December 16, 2018
Community News Latest News | UMaine Football | Ayla Reynolds | Ryan Zinke | Today's Paper

What’s in a snow day? Behind the scenes of cancelling school for safety

Community Author: Alan Crowell
Post Date:
Linda Coan O'Kresik | BDN
Linda Coan O'Kresik | BDN
A man walks across the road in Brewer during a snowstorm last December.

New forecasting technology is helping superintendents better predict the arrival and duration of storms, which can make the difference between calling a snow day and calling an early release day.

Automated calling systems, Twitter, and smart phone apps also make it possible for school officials to communicate snow days or early release days to parents much more quickly than before.

These new technologies are important as changes in weather patterns result in more storms featuring a mix of precipitation and challenging driving conditions. Warming ocean temperatures may also increase the likelihood of the most intense storms, like the “bomb cyclone” last Halloween that knocked out power in some Maine regions for a week.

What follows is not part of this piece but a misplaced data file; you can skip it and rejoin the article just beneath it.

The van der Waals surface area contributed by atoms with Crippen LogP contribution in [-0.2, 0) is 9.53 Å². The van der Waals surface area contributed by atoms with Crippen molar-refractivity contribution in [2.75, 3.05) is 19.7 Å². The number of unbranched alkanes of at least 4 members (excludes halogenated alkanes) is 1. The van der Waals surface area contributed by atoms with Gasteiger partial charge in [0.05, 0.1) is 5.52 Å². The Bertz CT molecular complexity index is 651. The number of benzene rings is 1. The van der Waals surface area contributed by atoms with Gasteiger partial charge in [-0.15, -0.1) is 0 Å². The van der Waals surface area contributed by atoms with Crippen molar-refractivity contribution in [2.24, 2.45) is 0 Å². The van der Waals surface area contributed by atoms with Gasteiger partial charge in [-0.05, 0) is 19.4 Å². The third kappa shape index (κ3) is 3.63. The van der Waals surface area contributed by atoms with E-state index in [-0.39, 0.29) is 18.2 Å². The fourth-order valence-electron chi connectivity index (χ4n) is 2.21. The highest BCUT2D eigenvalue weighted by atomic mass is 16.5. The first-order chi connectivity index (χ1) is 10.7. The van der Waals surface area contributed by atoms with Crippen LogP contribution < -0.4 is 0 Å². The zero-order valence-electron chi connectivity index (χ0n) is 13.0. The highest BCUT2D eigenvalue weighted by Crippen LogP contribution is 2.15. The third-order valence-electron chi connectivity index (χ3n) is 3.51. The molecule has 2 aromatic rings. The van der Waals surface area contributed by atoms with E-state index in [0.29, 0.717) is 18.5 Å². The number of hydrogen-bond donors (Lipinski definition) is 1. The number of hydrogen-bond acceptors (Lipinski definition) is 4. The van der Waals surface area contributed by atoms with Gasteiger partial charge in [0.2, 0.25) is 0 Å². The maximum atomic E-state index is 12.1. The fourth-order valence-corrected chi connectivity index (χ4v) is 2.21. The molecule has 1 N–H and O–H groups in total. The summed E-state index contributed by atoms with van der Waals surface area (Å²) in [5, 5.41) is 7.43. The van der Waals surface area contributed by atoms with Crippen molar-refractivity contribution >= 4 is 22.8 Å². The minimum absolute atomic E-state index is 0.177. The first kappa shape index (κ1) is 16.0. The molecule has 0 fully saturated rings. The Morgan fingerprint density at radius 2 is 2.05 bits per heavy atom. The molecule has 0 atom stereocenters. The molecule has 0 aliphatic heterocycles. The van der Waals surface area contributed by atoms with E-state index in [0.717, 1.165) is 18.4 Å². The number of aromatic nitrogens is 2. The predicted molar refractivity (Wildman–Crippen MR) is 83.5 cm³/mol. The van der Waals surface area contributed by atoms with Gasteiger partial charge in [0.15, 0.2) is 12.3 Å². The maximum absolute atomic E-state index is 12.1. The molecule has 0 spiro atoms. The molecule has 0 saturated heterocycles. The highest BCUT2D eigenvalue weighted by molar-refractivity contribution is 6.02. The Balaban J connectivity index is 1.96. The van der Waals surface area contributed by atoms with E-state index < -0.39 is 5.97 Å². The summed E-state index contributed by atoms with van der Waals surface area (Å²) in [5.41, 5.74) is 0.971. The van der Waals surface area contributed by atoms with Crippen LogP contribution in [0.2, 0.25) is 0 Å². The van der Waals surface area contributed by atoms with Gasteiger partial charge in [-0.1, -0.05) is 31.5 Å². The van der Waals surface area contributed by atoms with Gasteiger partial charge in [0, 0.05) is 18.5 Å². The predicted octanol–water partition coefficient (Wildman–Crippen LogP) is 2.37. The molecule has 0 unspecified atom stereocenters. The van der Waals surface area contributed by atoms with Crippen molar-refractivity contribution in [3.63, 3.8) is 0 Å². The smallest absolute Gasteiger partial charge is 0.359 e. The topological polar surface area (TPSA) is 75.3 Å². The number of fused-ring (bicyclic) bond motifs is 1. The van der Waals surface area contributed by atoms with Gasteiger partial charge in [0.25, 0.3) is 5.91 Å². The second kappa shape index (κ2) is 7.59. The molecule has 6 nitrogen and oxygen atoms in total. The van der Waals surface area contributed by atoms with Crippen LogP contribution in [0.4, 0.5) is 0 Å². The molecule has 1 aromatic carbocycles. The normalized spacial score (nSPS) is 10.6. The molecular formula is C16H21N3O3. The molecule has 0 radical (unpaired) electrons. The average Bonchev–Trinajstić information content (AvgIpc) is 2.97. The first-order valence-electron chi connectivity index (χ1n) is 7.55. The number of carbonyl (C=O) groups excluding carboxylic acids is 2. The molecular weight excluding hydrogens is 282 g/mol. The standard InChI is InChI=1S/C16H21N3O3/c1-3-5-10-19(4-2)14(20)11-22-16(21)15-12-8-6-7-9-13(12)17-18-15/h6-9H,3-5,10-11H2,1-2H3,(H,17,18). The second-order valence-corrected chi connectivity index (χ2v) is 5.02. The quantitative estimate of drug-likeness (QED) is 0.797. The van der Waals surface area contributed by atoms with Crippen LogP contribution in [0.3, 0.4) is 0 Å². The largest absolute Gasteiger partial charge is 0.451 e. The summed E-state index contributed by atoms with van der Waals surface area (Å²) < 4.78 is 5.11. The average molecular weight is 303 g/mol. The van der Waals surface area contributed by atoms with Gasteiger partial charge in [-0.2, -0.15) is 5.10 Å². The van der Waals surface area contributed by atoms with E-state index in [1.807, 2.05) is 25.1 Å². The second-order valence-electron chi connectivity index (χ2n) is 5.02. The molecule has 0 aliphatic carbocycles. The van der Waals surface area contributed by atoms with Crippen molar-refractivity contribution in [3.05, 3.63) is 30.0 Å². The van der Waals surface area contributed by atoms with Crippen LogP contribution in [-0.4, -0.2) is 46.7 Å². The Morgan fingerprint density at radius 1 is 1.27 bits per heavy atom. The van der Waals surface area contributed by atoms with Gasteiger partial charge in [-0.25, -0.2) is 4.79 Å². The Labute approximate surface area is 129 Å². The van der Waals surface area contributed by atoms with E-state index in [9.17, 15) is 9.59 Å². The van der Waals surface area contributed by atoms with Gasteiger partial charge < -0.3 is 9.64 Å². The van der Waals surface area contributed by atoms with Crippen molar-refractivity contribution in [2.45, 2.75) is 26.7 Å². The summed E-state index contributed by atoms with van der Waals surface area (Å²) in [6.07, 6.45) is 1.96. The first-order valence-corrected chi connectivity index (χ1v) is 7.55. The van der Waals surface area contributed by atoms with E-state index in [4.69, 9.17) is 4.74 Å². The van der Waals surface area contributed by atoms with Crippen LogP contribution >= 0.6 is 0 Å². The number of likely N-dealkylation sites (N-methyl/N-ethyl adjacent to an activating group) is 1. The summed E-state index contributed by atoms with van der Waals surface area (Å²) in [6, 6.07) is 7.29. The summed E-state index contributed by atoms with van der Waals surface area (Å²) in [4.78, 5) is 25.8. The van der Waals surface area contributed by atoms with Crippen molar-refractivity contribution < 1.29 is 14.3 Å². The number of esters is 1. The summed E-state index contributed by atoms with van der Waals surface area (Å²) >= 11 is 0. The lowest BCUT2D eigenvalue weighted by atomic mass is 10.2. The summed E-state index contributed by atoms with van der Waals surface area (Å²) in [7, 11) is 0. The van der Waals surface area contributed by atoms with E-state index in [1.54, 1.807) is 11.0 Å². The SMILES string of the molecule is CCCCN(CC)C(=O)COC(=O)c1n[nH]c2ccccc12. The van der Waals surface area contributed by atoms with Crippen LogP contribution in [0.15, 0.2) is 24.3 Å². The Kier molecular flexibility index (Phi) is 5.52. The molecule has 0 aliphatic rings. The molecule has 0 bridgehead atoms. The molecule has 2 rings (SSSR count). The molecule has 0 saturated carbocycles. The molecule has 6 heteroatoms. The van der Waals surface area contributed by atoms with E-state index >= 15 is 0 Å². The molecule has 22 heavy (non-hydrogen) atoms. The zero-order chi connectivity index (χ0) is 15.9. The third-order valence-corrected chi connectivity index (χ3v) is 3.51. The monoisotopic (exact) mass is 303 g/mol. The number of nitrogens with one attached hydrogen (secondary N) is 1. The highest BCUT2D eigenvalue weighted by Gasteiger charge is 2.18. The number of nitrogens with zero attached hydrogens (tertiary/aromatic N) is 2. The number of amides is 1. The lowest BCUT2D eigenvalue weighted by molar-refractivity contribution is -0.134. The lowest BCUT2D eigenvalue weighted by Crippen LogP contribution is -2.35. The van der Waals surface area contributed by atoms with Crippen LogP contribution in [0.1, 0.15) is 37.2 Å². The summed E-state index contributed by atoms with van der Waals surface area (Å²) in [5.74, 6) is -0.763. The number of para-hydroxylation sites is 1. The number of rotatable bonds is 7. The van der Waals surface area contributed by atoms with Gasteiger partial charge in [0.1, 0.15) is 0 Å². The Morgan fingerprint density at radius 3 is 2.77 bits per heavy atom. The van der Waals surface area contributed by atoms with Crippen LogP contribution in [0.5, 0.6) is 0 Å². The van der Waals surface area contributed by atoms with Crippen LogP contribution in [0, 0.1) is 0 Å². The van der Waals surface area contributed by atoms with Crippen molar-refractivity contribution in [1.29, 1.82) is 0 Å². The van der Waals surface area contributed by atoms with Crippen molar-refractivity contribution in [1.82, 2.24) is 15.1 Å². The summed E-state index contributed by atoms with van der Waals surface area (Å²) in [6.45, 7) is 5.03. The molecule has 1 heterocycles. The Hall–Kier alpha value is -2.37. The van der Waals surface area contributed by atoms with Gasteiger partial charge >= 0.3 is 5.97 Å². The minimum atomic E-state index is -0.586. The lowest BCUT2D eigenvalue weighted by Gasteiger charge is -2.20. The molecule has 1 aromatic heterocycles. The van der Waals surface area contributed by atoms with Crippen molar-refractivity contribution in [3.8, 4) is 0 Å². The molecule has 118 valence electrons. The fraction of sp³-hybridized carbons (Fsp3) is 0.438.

So far this year, in fact, for many districts, school closures have had less to do with snow than with the high winds associated with the Halloween “bomb cyclone.”

Bangor was relatively lucky, losing only two days as a result of that event, but Bangor Superintendent Betsy Webb said that with more than a month of winter still to go, her district has already missed six days of school because of inclement weather, roughly three times the district’s long-term average.

In Bucksport, Regional School Unit 25 Superintendent Jim Boothby said his school district has had only four snow days so far this year – generators allowed the district to hold classes in the two schools that were affected by outages caused by the Halloween storm.

Changing weather patterns or not, however, some things remain the same: snow days are popular with children (until they start cutting into summer vacation) and unpopular with their parents.

Meghan Collins of Bangor said that on nights when the forecast threatens a weather cancellation, she and her husband go to sleep with their cell phones next to their beds, waiting for the call.